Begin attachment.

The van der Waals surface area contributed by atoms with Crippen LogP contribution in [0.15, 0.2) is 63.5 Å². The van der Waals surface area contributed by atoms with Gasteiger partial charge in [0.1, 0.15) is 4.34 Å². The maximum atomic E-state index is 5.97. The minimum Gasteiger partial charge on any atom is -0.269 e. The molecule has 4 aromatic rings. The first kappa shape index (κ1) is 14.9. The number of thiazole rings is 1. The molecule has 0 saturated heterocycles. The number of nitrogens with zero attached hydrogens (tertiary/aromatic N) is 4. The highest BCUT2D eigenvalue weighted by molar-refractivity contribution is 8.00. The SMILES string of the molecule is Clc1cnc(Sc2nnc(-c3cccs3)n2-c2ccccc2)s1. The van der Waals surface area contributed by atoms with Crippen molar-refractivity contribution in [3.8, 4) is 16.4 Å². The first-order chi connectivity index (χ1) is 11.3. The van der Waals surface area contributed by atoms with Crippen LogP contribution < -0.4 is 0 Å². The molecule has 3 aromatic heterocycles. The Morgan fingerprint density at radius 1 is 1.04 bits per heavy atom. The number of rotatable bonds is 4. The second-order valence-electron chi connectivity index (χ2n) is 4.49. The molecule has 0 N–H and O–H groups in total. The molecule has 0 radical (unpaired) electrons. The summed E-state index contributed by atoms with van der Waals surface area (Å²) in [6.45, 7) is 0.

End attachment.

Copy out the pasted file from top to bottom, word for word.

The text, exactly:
The van der Waals surface area contributed by atoms with Crippen LogP contribution in [0.15, 0.2) is 63.5 Å². The van der Waals surface area contributed by atoms with Gasteiger partial charge in [0.1, 0.15) is 4.34 Å². The maximum atomic E-state index is 5.97. The minimum Gasteiger partial charge on any atom is -0.269 e. The molecule has 4 aromatic rings. The first kappa shape index (κ1) is 14.9. The number of thiazole rings is 1. The molecule has 0 saturated heterocycles. The number of nitrogens with zero attached hydrogens (tertiary/aromatic N) is 4. The highest BCUT2D eigenvalue weighted by molar-refractivity contribution is 8.00. The SMILES string of the molecule is Clc1cnc(Sc2nnc(-c3cccs3)n2-c2ccccc2)s1. The van der Waals surface area contributed by atoms with Crippen molar-refractivity contribution in [3.8, 4) is 16.4 Å². The first-order chi connectivity index (χ1) is 11.3. The van der Waals surface area contributed by atoms with Crippen LogP contribution < -0.4 is 0 Å². The molecule has 3 aromatic heterocycles. The Morgan fingerprint density at radius 1 is 1.04 bits per heavy atom. The number of rotatable bonds is 4. The second-order valence-electron chi connectivity index (χ2n) is 4.49. The molecule has 0 N–H and O–H groups in total. The molecule has 0 radical (unpaired) electrons. The summed E-state index contributed by atoms with van der Waals surface area (Å²) in [6.45, 7) is 0.